OMG! So, I’m reading an article on anxious retailers and predictions of the ever-encroaching blast of pre-Halloween and earlier Christmas messages expected this year. Man, I haven’t even bagged my white-tails yet, and they’re already thinking about pitching Christmas to me!
It is still in the 100’s in our state, and the mere thought of a jacket send beads of sweat running everywhere. No doubt we are all concerned about the economy, our very reactionary and shaky stock market, and what is likely to happen in the forthcoming Presidential election.
But, is delivering a very early Christmas buying message going to change consumer behavior and turn us into crazed early purchasers, or will some (like myself) revolt at the idea of such non – seasonal nonsense?
I know many smart shoppers buy for the holidays all year long, and in so doing, manage some really great bargains. But, most of us need a little external coaching – like a couple of blasts of fresh northern cold air – and a timetable that puts the end-of-the-year holiday within a simmering eggnog’s whiff of being at least around the corner.
The 109 days til Christmas is a long way off to get me excited about rushing into shopping madness.
And, if it is the promise of greatly discounted merchandise that retailers are counting on..."forget about it.” I already expect low discounted prices everywhere I shop. After all, I have been well trained to wait only 30 days following new merchandise introductions in department stores for the discounting to begin. Not to mention the outlet malls! Who buys retail like we used to anymore?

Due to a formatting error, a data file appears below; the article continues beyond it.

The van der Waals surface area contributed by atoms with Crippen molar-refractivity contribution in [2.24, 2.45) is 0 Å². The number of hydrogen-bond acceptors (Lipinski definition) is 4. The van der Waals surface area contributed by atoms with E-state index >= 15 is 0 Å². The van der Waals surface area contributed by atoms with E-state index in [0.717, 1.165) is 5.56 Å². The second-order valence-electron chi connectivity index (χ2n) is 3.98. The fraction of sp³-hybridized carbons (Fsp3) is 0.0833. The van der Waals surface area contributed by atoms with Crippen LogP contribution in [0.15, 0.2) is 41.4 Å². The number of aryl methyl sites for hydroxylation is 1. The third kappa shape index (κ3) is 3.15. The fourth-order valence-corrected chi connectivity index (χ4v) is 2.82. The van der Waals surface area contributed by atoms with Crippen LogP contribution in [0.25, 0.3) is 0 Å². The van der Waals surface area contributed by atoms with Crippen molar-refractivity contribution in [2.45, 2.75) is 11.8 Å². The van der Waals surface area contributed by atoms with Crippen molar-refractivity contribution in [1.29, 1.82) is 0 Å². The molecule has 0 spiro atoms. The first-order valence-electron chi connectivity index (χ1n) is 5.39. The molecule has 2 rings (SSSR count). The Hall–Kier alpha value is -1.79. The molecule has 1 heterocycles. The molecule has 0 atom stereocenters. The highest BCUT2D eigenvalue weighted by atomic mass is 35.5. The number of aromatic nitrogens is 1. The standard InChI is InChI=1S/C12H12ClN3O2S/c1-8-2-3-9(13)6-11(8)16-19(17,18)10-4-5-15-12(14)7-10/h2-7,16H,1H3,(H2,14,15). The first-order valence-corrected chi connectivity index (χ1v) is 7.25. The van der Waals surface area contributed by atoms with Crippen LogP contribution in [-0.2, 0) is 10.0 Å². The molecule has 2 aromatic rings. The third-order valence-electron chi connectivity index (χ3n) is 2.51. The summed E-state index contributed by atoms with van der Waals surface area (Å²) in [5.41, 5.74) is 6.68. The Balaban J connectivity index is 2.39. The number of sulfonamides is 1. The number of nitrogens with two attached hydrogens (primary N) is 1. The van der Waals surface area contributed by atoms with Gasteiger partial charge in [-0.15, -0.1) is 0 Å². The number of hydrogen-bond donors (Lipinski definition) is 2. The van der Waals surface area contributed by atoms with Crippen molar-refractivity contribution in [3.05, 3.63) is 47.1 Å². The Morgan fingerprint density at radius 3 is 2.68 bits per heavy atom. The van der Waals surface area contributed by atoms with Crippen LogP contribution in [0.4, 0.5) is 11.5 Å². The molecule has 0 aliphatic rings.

So, I’m confused. Will the consumer see a great advantage in shopping early? Do retailers imagine that, by some miracle, the average consumer has been hoarding a big stash of money waiting for the economy to stabilize and government to right itself? Don’t think so – that would be large corporations or other lenders that are neither hiring nor lending, for the most part. The pie will only slice so many ways and it just isn’t any larger than it has been. August was a better retail month. Not a windfall month. And there is no sign of sudden economic improvement on the horizon.
Please, everyone, just take a break. Let’s celebrate the holidays as they occur. Trying to force consumers into perking up sales this early in the season, in this economy, is at best a risky stretch as a solution. If it doesn’t work, advertisers have spent money they either don’t have or eroded normal holiday advertising budgets.
Retailers, please let me get out of my Halloween costume before you start ringing Christmas bells! (Because I know you won’t wait until after Thanksgiving!)